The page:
Guest viewpoint from Renee Sekel, co-founder of Save Our Schools NC, a grassroots organization dedicated to supporting public education.
Over the last 17 years, underfunded school districts have gone to court several times to demand the state honor its obligation under the North Carolina Constitution to provide a “sound, basic education” to every child in the state.
The most recent hearing in the Leandro case was held on Wednesday, and state legislators basically argued that courts had no power to rule school funding unconstitutional. They even made the unprecedented claim that the 2004 court ruling that required more funding only applied to one school system, Hoke County. This argument would mean that, despite 17 years of court action impacting students across the State, those students’ constitutional rights had actually never been violated.
Let’s back up a little bit. Today’s hearing was about the budget that the legislature passed last November. Four (possibly 5) of the 6 parties agreed on exactly where the budget fell short, as compared to the Comprehensive Leandro Plan (“the Leandro Plan”) composed by court-appointed experts. The parties agreed that the court’s November 2021 order to appropriate funds should be modified accordingly.
The legislature’s attorney, however, argued that since lawmakers passed a budget shortly after Judge David Lee issued his November 2021 order, the mere existence of that budget renders the order moot, regardless of the content of the Budget.
There are actually two distinct aspects to this argument, and both are novel, to say the least. First, legislators argue that Judge Lee intended his November order to be a mere placeholder – that he issued it only because there wasn’t a budget yet and that therefore now that there is a budget, Lee’s placeholder order Is no longer necessary.
I suspect Judge Lee would disagree with that characterization of his order, but unfortunately, Judge Lee no longer has any say on the issue, as he was unceremoniously removed from this case by Chief Justice Paul Newby last month and replaced with a Republican jurist who serves on the state’s business court. Lee had reached the mandatory retirement age, and although Newby allowed him to remain on another case, he took him off Leandro.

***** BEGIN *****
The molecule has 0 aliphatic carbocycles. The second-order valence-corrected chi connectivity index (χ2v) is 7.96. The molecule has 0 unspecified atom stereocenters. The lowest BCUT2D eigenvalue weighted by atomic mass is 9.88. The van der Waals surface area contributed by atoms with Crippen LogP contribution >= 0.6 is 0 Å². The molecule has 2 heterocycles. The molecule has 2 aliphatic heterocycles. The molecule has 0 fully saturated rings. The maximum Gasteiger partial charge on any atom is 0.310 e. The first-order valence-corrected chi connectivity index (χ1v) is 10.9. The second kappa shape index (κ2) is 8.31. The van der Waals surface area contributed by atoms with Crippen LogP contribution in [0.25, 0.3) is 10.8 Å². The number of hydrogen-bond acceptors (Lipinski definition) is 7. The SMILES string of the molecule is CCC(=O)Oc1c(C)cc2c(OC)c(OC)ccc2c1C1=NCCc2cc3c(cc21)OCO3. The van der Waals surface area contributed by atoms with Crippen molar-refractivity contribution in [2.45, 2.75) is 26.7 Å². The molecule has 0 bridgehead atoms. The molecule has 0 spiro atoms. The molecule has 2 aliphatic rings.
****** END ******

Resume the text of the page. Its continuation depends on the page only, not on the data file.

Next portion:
Second, lawmakers argued that only they can decide what constitutes a sound basic education under the constitution and that the biennial budget process requires a complete reset on the Leandro case every other year. Here’s how that works: Because the Constitution gives the legislature the “power of the purse,” only itcan ever decide how money should be spent and its spending decisions are presumed constitutional. Since each biennial budget represents lawmakers’ judgment on what constitutes a sound basic education, such judgment is entitled to fresh deference every two years and must be litigated again and again.
Moreover, the legislature now contends that the plaintiffs are required to prove “beyond a reasonable doubt” that each individual budget is unconstitutional, applying a criminal standard of review to a civil matter in a way that seems entirely novel. This would, of course, trap North Carolina’s children in an endless cycle of fruitless litigation, with no time for a remedy ever to be reached (let alone enforced) before the next budget bill is written and the cycle begins anew.
And this is where the legislature’s argument – that since the NC Constitution gave it a power, that nobody, not even the courts, can ever force it to take any particular action with regard to that power – starts to sound very, and ominously, familiar. We just heard this argument recently in the context ofgerrymandering. There, as here, the courts found that the legislature was violating the constitutional rights of North Carolina citizens. And there, as here, lawmakers claimed that since one part of the Constitution gave them a specific power, no court can ever provide a remedy if the legislature chooses to violate the Constitution when it exercises that power. Even merely providing an outline of what would constitute a Constitutional redistricting, lawmakers claimed, would trample on their rights, so instead their every plan must be litigated anew, as often as it takes, for as long as legislators choose to keep submitting gerrymandered maps.
The only way an action of the Legislature may ever truly be challenged, the argument goes, is at the ballot box. This is, of course, exceedingly convenient when lawmakers are arguing that they have an absolute right to manipulate voting maps such that the votes of the people simply don’t matter. The legislature’s arguments in Leandro and the gerrymandering cases would, if accepted, destroy the separation of powers in North Carolina and replace it with a brand new system with a supreme legislature, unanswerable to the courts, the executive branch, or the voters. The rights of all North Carolinans could be be granted or denied at the whim of a legislature that is no longer accountable to any outside force. We the people cannot let this happen. Because of the North Carolina Supreme Court’s gerrymandering decision in February, it may actually be possible to hold the legislature accountable at the ballot box this year. It is imperative that we do.